| The American Heart Association recommends:|
Most foods contain a combination of different fats. All fats contain 9 calories per gram. Eat foods with monounsaturated fats and/or polyunsaturated fats instead of foods with high levels of saturated fats or trans fats. Check out our Fats and Sodium Explorer tool to get your personal daily calories and fat and sodium limits.
- Vegetable oils and margarines with liquid vegetable oil as the first listed ingredient. Examples are canola, corn, olive, peanut, safflower, sesame, soybean and sunflower oils.
- Soft spreads or liquid or tub margarines low in saturated fats and trans fats.
- Reduced-fat and no-fat salad dressings and mayonnaise.
- Foods including fatty fish (such as salmon, mackerel, herring and trout), avocados, peanut butter, and many nuts and seeds.
Shopping and Preparation Tips
- Use liquid vegetable oils or nonfat cooking sprays instead of butter or solid fats whenever possible.
- Use reduced-fat, low-fat, light or no-fat salad dressings (if you need to limit your calories) on salads, for dips or as marinades.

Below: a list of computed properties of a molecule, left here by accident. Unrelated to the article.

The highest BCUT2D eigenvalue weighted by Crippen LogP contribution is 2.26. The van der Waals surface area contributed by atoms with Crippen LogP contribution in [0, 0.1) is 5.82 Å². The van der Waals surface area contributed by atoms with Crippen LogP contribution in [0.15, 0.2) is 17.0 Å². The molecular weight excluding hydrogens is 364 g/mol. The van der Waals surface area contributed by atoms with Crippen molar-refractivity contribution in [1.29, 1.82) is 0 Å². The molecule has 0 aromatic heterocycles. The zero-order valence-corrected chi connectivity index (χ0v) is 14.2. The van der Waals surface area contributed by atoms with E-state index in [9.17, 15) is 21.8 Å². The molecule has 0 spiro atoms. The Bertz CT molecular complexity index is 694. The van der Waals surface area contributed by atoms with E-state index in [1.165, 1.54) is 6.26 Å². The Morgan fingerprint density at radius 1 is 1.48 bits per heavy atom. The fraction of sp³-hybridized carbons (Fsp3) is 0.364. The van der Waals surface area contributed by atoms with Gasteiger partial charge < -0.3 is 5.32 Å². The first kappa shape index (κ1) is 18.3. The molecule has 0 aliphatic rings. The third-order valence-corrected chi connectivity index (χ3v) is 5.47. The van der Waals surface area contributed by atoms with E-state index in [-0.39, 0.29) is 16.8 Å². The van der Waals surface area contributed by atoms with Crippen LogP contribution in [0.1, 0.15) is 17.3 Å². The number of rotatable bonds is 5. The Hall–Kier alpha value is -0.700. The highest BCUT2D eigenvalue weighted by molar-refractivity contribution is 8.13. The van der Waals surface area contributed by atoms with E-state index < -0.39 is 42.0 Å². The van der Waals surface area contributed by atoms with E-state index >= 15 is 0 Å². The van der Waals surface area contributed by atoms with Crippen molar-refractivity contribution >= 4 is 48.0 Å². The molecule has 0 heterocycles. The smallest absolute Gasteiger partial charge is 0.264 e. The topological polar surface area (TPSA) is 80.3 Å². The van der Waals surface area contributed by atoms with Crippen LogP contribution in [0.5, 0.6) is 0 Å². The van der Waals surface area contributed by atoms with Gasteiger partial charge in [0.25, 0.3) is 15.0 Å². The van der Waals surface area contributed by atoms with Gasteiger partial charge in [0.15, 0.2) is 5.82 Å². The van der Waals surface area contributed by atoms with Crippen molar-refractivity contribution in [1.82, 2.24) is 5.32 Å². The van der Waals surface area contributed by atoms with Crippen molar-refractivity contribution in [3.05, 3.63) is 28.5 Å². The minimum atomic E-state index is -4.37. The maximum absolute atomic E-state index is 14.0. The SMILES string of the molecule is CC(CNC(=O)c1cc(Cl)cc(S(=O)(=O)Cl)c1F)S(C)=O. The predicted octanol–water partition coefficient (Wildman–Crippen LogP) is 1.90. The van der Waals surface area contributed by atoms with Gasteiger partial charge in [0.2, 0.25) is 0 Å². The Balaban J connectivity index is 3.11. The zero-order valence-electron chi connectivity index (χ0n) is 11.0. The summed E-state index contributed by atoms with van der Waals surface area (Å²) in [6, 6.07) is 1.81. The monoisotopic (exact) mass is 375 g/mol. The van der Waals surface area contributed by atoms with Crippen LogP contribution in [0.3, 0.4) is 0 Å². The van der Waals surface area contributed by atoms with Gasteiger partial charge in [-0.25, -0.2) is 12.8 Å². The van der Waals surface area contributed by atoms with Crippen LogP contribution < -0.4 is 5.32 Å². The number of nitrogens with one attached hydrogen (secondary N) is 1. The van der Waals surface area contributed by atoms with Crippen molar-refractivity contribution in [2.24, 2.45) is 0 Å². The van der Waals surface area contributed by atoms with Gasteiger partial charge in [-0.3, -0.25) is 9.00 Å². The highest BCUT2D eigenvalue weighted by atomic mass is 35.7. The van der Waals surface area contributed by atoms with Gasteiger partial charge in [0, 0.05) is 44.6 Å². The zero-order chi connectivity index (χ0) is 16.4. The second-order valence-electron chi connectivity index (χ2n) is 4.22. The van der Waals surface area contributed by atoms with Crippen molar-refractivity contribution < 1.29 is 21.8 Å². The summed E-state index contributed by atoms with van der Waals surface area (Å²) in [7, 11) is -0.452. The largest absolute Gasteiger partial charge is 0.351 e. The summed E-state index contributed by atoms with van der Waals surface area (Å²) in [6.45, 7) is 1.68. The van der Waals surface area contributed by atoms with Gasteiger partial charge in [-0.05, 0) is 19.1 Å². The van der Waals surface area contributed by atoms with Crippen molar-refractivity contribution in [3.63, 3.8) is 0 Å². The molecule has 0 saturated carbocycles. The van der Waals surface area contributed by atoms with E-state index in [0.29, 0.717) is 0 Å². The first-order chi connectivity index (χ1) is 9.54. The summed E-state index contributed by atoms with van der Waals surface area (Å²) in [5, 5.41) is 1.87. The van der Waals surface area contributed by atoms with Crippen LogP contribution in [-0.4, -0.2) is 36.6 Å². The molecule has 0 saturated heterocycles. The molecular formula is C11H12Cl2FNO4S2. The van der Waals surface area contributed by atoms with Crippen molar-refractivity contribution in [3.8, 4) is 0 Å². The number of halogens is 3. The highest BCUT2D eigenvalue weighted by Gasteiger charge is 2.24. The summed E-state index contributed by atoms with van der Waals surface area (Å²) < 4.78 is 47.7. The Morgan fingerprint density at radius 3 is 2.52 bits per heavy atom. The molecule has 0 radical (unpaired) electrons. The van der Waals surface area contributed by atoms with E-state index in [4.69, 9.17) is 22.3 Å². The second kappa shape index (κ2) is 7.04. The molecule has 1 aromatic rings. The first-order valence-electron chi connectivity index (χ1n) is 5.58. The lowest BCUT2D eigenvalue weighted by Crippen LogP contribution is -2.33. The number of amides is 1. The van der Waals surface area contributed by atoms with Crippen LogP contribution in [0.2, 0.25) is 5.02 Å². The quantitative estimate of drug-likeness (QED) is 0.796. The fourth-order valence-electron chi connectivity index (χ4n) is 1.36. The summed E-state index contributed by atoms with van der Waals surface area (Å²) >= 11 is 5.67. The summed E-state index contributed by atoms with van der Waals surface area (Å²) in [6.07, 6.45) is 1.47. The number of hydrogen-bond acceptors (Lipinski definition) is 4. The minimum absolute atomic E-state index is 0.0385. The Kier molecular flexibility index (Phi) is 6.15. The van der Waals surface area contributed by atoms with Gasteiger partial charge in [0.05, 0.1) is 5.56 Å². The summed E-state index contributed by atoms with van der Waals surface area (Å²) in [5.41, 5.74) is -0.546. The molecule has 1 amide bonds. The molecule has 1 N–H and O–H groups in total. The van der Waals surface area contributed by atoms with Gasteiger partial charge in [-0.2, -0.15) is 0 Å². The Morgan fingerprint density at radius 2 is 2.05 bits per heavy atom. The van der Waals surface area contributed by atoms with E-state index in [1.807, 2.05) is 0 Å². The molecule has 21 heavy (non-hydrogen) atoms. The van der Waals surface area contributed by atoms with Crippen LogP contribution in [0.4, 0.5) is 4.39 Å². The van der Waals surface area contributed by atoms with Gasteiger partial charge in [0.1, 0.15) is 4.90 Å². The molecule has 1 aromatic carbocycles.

- Whether cooking or making dressings, use the oils that are lowest in saturated fats, trans fats and cholesterol – such as canola oil, corn oil, olive oil, safflower oil, sesame oil, soybean oil and sunflower oil – but use them sparingly, because they contain 120 calories per tablespoon.
- Use cooking styles that add little or no fat to food (such as grilling, broiling, and steaming), and order foods cooked that way when you eat out.
- Remember to count the "hidden fat" in bakery and snack foods as well as the fats used in cooking and on vegetables and breads. Read food labels carefully.
- Stay away from tropical oils such as coconut oil, palm oil and palm kernel oil. Even though they are vegetable oils and have no cholesterol, they are high in saturated fats.